View Full Version : Can you make gold in a nuclear reactor?


MCP
08-22-06, 10:44 AM
And is it commercially viable? I'm guessing the 2nd answer is no...

Nasor
08-22-06, 01:34 PM
Yes...radioactive gold.

James R
08-22-06, 09:09 PM
It's not commercially viable.

alain
08-23-06, 01:06 AM
The small numbered elements on the periodic table (ie gold) aren't really prone to radiation, unlike the higher numbered elements such as plutonium

G. F. Schleebenhorst
08-23-06, 11:26 AM
Even if you could, gold would eventually become worthless. So not much point really.

spuriousmonkey
08-23-06, 11:28 AM
It is already quite worthless.

Walter L. Wagner
08-23-06, 01:24 PM
OK, it's worthless. Tell you what. I'll buy all of your Gold for 10 Euros/kilogram, a fair price for such a worthless commodity, OK? Any takers?

sderenzi
08-28-06, 01:11 PM
I seek to have gold in exchange for woman, LOL

Kendall
08-29-06, 03:02 AM
It takes alot more than a neuclear reactor, tempature, pressure, energy I could only guess what else, the best theory I have heard is every element comes from hydrogen and the stars turn elements into other elements, The planets are piles of stardust. I read of scientist's who turned lead into gold but cost a fortune, you would have to create the enviroment of the inside of a star and control it!

pilpaX
08-29-06, 06:06 AM
I read of scientist's who turned lead into gold but cost a fortune, you would have to create the enviroment of the inside of a star and control it!

isnt that called nuclear fusion?

Avatar
08-29-06, 06:23 AM
Yes, and for that you'd need a nuclear fusion reactor.
At this stage all are experimental.
The first of the commercial type would be the international ITER project/reactor.

All the current nuclear power plants use nuclear fission.

cato
08-29-06, 06:32 AM
also, I imagine that ITER would still cost more to produce gold than getting it out of the ground.

Avatar
08-29-06, 07:01 AM
Yes, I too imagine that.

weed_eater_guy
08-29-06, 09:33 AM
but if someone did produce gold commercially and was succesful, it would loose value, but would still be a very good non-corrosive metal for industrial and other applications. it's also almost as good a conductor as silver if i remember right, better than steal or copper. ever wonder why premium A/V cabling has a gold tint to the metal on the plugs?

but yeah, the value would drop, meaning whoever produced it woudl have to constantly make their operation more efficient, by like several hundred percent. maybe it could be done, but it is fusion after all.

and now that I think about it... fusion doesn't make gold like you think it does. once a star fuses iron, it suddenly takes more energy to make fusion happen than will come out of it. period. when iron forms in a star, it's a very small matter of time (minutes) before it supernovas. however, the massive supernova explosion smashes enough to gether to make elements heavier than iron, including lead, uranium, and GOLD. You wouldn't have to replicate the inside of a star, you'd have to replicate the inside of a supernova, the most devistating naturally occuring explosive force mankind is aware of!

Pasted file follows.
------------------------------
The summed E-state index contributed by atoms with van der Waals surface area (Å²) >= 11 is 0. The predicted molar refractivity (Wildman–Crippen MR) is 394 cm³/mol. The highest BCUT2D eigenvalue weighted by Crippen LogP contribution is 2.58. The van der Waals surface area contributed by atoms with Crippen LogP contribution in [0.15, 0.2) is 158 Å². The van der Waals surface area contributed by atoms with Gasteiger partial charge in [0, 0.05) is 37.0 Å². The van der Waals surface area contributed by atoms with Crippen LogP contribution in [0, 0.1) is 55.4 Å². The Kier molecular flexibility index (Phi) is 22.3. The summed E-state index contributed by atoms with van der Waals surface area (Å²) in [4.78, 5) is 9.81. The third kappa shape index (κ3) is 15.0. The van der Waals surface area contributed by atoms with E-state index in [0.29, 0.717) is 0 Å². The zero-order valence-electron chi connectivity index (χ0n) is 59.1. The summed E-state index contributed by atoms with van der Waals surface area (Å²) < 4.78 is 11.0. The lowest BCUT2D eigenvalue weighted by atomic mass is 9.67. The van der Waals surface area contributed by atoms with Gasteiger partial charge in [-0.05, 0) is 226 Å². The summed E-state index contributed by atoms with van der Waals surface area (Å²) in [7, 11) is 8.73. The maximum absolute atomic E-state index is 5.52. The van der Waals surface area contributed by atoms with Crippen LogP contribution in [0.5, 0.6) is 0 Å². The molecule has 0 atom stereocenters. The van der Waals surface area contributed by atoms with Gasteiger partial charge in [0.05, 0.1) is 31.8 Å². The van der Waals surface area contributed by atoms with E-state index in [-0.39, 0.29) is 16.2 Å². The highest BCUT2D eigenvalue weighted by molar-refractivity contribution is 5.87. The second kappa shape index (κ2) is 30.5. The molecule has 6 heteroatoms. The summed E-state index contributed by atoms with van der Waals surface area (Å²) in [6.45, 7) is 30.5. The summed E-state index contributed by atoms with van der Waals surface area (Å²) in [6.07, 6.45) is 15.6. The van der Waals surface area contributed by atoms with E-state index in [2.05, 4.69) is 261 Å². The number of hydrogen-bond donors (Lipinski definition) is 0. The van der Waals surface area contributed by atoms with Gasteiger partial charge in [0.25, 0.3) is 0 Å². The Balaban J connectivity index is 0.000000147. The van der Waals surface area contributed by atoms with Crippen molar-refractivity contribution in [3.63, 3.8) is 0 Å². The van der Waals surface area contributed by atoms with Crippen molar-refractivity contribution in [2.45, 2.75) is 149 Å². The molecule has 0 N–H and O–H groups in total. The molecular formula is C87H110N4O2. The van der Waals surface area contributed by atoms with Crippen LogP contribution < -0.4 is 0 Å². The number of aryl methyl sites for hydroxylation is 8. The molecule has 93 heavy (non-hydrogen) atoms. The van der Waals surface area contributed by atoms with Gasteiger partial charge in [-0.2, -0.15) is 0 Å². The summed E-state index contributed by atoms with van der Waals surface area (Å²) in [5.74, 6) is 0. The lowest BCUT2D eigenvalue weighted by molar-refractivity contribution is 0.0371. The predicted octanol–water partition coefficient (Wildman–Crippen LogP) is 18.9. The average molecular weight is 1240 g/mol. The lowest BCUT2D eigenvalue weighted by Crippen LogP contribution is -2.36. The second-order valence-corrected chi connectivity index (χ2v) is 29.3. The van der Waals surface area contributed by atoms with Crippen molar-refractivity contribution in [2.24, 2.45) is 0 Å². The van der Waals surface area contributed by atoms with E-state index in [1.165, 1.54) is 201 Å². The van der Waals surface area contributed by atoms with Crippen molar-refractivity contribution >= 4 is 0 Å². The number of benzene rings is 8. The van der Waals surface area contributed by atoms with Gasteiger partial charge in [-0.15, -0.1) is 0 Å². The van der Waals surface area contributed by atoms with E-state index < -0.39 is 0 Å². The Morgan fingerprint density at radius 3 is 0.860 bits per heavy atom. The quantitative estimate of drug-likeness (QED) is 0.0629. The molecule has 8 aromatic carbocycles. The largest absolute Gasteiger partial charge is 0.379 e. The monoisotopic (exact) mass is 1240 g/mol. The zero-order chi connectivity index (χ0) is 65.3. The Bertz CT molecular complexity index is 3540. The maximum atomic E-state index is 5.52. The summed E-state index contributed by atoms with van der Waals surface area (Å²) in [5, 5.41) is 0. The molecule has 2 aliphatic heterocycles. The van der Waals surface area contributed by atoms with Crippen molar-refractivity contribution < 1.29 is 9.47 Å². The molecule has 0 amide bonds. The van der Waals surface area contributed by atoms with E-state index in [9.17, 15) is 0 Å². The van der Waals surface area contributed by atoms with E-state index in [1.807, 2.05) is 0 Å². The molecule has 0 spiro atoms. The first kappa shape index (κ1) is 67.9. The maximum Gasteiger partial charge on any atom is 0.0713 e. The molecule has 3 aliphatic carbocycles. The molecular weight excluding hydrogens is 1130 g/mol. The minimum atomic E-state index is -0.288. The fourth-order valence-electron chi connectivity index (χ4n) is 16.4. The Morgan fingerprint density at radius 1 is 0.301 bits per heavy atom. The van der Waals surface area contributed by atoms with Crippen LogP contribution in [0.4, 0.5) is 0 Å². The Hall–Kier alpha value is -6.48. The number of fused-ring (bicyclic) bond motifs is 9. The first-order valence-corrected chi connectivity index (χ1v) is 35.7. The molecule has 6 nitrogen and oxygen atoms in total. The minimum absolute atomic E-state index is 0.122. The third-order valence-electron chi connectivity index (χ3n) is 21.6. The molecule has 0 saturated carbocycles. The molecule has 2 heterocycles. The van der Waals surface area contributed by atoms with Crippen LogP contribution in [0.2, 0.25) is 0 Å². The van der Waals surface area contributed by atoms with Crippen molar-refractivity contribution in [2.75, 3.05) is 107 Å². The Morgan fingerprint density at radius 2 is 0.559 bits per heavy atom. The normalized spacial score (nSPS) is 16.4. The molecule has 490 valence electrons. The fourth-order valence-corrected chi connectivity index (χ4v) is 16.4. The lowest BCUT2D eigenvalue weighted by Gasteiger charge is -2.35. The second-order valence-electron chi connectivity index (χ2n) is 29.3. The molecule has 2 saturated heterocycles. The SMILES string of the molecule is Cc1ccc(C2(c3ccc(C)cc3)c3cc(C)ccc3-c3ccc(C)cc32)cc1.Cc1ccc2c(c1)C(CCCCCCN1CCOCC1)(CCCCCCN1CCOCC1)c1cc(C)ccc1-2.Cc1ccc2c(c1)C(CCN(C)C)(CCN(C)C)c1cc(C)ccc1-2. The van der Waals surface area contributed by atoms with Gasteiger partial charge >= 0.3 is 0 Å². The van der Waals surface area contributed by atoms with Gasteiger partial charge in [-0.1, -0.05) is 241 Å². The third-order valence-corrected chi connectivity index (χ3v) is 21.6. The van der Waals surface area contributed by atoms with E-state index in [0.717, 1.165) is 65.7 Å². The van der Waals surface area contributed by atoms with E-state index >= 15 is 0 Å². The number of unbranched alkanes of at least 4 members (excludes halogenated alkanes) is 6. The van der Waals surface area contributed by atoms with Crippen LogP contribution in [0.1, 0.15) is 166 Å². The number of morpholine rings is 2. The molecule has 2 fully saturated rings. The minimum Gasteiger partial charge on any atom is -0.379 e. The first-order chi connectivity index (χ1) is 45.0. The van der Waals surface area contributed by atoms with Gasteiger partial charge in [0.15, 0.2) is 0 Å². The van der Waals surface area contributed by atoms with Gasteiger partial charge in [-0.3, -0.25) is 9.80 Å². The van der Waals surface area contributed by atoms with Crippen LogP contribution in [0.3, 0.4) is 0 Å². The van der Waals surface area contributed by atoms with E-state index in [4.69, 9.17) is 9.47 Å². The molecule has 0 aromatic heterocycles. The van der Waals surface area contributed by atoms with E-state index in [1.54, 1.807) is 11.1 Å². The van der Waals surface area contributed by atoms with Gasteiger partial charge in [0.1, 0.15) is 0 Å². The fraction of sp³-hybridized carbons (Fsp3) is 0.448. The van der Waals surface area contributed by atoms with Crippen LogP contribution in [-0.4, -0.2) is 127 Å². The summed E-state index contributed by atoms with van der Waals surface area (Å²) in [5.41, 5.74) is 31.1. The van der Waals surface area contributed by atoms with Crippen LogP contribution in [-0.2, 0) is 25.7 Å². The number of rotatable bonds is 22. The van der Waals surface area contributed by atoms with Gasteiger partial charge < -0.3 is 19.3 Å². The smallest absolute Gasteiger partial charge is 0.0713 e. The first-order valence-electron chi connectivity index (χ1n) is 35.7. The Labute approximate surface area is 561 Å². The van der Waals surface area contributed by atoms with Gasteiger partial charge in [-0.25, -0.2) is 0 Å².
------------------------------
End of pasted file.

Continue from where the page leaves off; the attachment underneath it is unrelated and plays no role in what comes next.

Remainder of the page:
entreprenuers, get to it!

mountainhare
08-29-06, 09:42 AM
Reminds me of that Superman episode from the 1950's, where the crooks force that guy to make gold with his new invention. And it turns out that more money is used to make the gold, then you can sell it for on the market!

BACKFIRE!

Walter L. Wagner
08-29-06, 01:33 PM
Of course, you can make radioactive gold quite easily by neutron irradiation of other elements. That's done all the time. Check out the Gold "Flood Sources" used in nuclear medicine for quality control of the gamma cameras.

Kendall
08-29-06, 09:25 PM
what is the difference between neuclear fusion and neuclear fission?

Walter L. Wagner
08-29-06, 10:51 PM
Kendall: Why not go to a dictionary and look it up. Or an encyclopedia. Or Wikipedia.

Maast
08-31-06, 06:35 PM
Fission, atoms are broken apart by high energy neutrons, in uranium and up the periodic table (transuranic elements) the breaking apart of the atom releases energy and more neutrons, which go on to break apart more atoms.

Fusion: atoms are fused together releasing energy and making elements higher up in the periodic table up to iron where it takes more energy to fuse iron atoms than it releases. Example, 2 hydrogen atoms fuse together to make a helium atom, 2 heliums together make beryllium (I think, might be lithium) etc

TimeTraveler
08-31-06, 11:24 PM
Alchemy?

Vega
09-12-06, 01:20 PM
The artificial production of gold is the age-old dream of the alchemists. It is possible in particle accelerators or nuclear reactors. Since there is only one stable gold isotope, Au-197, nuclear reactions must create this isotope in order to produce usable gold.